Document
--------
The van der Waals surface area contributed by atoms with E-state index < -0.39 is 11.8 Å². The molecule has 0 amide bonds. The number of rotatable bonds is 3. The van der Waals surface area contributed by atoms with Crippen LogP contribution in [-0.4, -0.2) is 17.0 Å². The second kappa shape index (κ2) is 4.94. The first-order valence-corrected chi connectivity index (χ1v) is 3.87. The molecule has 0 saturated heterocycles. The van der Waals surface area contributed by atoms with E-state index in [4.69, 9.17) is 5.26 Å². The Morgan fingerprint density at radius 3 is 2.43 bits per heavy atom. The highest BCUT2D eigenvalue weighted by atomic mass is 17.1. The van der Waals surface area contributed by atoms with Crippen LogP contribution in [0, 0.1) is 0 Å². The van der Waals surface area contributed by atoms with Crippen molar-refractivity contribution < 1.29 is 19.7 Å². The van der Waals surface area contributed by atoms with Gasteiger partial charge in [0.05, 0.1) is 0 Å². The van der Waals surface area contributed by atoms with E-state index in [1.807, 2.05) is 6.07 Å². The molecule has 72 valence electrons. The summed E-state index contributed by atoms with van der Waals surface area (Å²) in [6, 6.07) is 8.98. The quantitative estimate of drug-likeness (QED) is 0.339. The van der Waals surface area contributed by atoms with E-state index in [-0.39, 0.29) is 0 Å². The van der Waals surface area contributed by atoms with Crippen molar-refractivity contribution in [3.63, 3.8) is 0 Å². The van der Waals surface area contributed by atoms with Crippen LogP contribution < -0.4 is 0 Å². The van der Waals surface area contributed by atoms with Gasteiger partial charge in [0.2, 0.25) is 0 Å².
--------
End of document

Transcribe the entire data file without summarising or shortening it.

The van der Waals surface area contributed by atoms with E-state index < -0.39 is 11.8 Å². The molecule has 0 amide bonds. The number of rotatable bonds is 3. The van der Waals surface area contributed by atoms with Crippen LogP contribution in [-0.4, -0.2) is 17.0 Å². The second kappa shape index (κ2) is 4.94. The first-order valence-corrected chi connectivity index (χ1v) is 3.87. The molecule has 0 saturated heterocycles. The van der Waals surface area contributed by atoms with E-state index in [4.69, 9.17) is 5.26 Å². The Morgan fingerprint density at radius 3 is 2.43 bits per heavy atom. The highest BCUT2D eigenvalue weighted by atomic mass is 17.1. The van der Waals surface area contributed by atoms with Crippen LogP contribution in [0, 0.1) is 0 Å². The van der Waals surface area contributed by atoms with Crippen molar-refractivity contribution < 1.29 is 19.7 Å². The van der Waals surface area contributed by atoms with Gasteiger partial charge in [0.05, 0.1) is 0 Å². The van der Waals surface area contributed by atoms with E-state index in [1.807, 2.05) is 6.07 Å². The molecule has 72 valence electrons. The summed E-state index contributed by atoms with van der Waals surface area (Å²) in [6, 6.07) is 8.98. The quantitative estimate of drug-likeness (QED) is 0.339. The van der Waals surface area contributed by atoms with E-state index in [-0.39, 0.29) is 0 Å². The van der Waals surface area contributed by atoms with Crippen molar-refractivity contribution in [3.63, 3.8) is 0 Å². The van der Waals surface area contributed by atoms with Crippen LogP contribution < -0.4 is 0 Å². The van der Waals surface area contributed by atoms with Gasteiger partial charge in [0.2, 0.25) is 0 Å².